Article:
Customs
Kinesthetic
Rituals, festivals, holidays

Smashing Plates

Context: My informant – identified as N.D. – and I were on a FaceTime call. She is of Greek and Peruvian decent, and goes to school in Manhattan, New York. While catching up, I decided to ask her whether she maintains her cultural traditions while at school.

 

Background: While discussing her sister’s upcoming wedding, my informant described a Greek ritual that is often performed at celebrations. It’s the idea of smashing plates to promote fun, good spirits, and positivity. N.D. couldn’t place how or when the tradition began, but mentioned that it was deeply rooted in authentic Greek culture.

 

Main Piece: “Any time we’re at some big party, usually a wedding or an engagement or something like that, there’s always some point where everyone just picks up a plate and starts smashing them onto the floor. It usually happens at the peak of the party, when everyone is dancing and drinking and having fun. It’s supposed to symbolize the idea of good spirit and fun. My parents say it promotes positivity. When I go back to Greece in the summers to visit my family there, you see it everywhere. The restaurants there are very lively and upbeat and play great music. At one point a lot of people will start dancing once they finish eating, and you’ll see the plate smashing there too. I don’t think it has some crazy symbolic meaning to it, but it’s something you’ll always see in Greek culture.”

 

Analysis: The idea of breaking glass, especially in regards to weddings, reminds me of Jewish tradition as well. At Jewish weddings, the groom usually stomps on a glass, to symbolize the loss suffered by the Jewish people throughout history. Though it’s a somber reminder, it represents healing and better fortunes ahead. Broken glass in many cultures emphasizes positivity and happiness, among other things. It’s interesting to see the similarities across cultures for this kind of ritual.

 

Customs
Material
Rituals, festivals, holidays

Red Eggs on Easter

Context: My informant – identified as N.D. – and I were on a FaceTime call. She is of Greek and Peruvian decent, but goes to school in Manhattan, New York. While catching up, I decided to ask her whether she maintains her cultural traditions while at school.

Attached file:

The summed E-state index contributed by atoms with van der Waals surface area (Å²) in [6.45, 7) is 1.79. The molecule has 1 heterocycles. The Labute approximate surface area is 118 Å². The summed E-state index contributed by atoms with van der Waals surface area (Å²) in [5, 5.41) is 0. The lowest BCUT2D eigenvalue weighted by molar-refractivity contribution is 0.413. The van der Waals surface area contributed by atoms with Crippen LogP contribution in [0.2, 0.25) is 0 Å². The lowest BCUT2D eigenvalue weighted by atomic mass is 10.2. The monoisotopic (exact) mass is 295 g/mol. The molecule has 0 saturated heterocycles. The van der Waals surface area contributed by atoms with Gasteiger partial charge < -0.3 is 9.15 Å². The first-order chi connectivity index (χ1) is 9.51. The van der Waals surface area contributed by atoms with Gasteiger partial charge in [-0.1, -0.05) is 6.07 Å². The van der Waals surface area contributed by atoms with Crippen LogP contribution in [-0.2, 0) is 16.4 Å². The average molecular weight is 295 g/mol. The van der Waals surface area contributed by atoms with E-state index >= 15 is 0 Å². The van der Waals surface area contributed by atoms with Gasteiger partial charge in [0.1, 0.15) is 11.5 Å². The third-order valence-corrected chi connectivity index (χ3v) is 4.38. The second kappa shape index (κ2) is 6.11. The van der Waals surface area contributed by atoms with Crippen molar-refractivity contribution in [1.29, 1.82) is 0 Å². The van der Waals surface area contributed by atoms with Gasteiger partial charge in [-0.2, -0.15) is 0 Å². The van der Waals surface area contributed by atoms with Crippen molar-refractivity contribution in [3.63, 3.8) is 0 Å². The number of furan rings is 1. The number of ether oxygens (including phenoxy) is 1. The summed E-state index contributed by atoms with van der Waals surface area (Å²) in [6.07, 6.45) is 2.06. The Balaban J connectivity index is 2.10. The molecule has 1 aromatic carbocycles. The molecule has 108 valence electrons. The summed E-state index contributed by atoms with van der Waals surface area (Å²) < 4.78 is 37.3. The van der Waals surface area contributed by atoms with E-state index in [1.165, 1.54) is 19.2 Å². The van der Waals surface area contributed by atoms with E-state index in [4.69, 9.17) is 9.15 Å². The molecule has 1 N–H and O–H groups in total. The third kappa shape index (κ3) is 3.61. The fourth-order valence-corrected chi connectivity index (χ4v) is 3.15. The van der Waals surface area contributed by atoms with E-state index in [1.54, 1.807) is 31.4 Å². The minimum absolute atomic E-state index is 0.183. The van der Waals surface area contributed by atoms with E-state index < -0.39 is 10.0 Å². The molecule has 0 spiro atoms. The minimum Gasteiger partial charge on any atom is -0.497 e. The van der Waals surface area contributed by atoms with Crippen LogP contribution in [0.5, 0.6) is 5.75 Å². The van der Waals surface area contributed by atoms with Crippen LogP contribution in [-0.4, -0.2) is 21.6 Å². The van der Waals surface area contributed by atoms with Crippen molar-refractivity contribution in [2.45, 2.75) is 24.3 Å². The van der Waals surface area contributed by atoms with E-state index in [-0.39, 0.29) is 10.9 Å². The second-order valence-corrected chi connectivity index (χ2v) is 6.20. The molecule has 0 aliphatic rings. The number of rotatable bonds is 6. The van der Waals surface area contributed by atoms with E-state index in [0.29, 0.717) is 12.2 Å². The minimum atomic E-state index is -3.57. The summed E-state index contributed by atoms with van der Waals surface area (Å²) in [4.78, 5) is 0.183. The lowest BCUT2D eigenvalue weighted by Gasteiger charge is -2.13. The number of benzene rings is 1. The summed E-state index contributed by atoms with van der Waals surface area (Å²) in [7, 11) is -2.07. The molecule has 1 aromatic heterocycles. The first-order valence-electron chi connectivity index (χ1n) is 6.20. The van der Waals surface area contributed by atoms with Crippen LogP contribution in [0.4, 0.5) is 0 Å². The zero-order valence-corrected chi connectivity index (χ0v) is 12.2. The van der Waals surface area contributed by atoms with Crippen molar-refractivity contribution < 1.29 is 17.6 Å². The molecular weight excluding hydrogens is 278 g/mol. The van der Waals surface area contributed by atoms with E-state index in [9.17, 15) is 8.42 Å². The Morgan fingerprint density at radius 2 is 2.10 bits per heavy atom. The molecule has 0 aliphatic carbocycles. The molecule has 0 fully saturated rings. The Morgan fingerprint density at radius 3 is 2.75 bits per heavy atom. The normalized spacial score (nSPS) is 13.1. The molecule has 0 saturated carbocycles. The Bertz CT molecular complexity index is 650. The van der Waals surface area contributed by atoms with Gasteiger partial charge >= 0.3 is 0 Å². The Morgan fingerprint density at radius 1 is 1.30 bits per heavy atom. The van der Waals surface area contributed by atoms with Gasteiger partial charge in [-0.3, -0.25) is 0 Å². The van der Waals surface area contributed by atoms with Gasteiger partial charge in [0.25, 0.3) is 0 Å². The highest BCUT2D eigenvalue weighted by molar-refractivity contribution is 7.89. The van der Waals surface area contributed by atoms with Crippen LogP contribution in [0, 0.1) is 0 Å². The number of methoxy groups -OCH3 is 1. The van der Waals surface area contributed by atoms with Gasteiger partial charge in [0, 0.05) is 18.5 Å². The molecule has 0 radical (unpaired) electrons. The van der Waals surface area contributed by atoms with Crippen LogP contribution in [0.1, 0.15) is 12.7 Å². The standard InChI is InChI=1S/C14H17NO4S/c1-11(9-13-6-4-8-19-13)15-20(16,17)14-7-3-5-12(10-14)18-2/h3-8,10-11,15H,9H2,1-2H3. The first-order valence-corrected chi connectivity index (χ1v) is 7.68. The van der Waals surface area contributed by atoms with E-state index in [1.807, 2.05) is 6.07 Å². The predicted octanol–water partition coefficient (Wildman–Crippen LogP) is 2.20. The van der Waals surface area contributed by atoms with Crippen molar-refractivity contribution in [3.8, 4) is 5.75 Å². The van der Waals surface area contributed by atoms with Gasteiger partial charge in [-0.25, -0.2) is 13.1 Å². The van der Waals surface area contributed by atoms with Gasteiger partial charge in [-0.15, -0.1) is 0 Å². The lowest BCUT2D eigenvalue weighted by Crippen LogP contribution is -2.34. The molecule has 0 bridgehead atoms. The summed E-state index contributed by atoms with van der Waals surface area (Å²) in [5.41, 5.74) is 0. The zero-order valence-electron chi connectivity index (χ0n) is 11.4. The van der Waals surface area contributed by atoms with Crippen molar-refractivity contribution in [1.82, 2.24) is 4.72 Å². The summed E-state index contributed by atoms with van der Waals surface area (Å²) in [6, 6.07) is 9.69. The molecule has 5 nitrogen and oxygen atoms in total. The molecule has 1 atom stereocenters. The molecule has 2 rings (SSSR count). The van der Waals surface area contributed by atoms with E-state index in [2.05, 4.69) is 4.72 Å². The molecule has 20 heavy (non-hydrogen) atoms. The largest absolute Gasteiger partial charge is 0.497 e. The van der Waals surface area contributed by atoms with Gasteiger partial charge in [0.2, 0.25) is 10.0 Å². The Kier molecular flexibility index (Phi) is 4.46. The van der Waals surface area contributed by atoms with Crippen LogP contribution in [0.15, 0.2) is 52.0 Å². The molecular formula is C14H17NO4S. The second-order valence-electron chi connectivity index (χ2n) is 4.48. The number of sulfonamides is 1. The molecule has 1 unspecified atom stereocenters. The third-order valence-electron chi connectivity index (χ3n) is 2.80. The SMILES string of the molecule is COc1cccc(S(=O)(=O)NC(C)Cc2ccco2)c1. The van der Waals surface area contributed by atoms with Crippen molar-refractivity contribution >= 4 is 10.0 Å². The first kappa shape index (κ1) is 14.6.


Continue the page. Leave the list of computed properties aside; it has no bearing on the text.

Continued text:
Background: While discussing the upcoming holiday of Easter, my informant described a generations-old Greek Orthodox tradition that she has practiced with her family for years. Her father’s family participated in the tradition in Greece, and she and all of her relatives have continued the tradition after having moved to Miami.

 

Main Piece: “The night before Easter Sunday my parents always dye the eggs red. We used to do it all together when my sisters and I were little, but as we got older we got a little less involved but they always kept it going. My dad and his entire family have been doing this for years in Greece and since his family is very religious it’s really important to him that we keep the tradition going. The red dye on the egg symbolizes the blood of Christ that was on the cross ‘for us’. Then the morning of Easter when we’re all sitting together, we start cracking the red eggs, and that symbolizes Jesus’ resurrection, because the egg represents his tomb, and it also represents new life. Since I moved to New York for school this is one tradition I haven’t kept up with on my own and neither have any of my sisters. Our family definitely isn’t that religious even though my dad is Greek Orthodox, things like this are just traditions we would do as a family to spend quality time and celebrate together. It also kept us really entertained when we were younger.”

 

Analysis: This Greek tradition is an interesting take on the symbolism of eggs on Easter. Easter eggs are said to represent Jesus emerging from his tomb, but most cultures, especially in America, choose to decorate the eggs in colorful patterns to celebrate the coming of spring. This Greek Orthodox take on the deeply-rooted tradition is one of great solidarity with Christ, in order to remind oneself of the sacrifice he made.

 

Customs
Foodways
Holidays
Material

Lentils and Pork on New Year’s Eve

Context: My informant is a 22 year-old student of Italian descent. The piece describes a traditional New Year’s custom for Italians, which is thought to bring good luck and prosperity.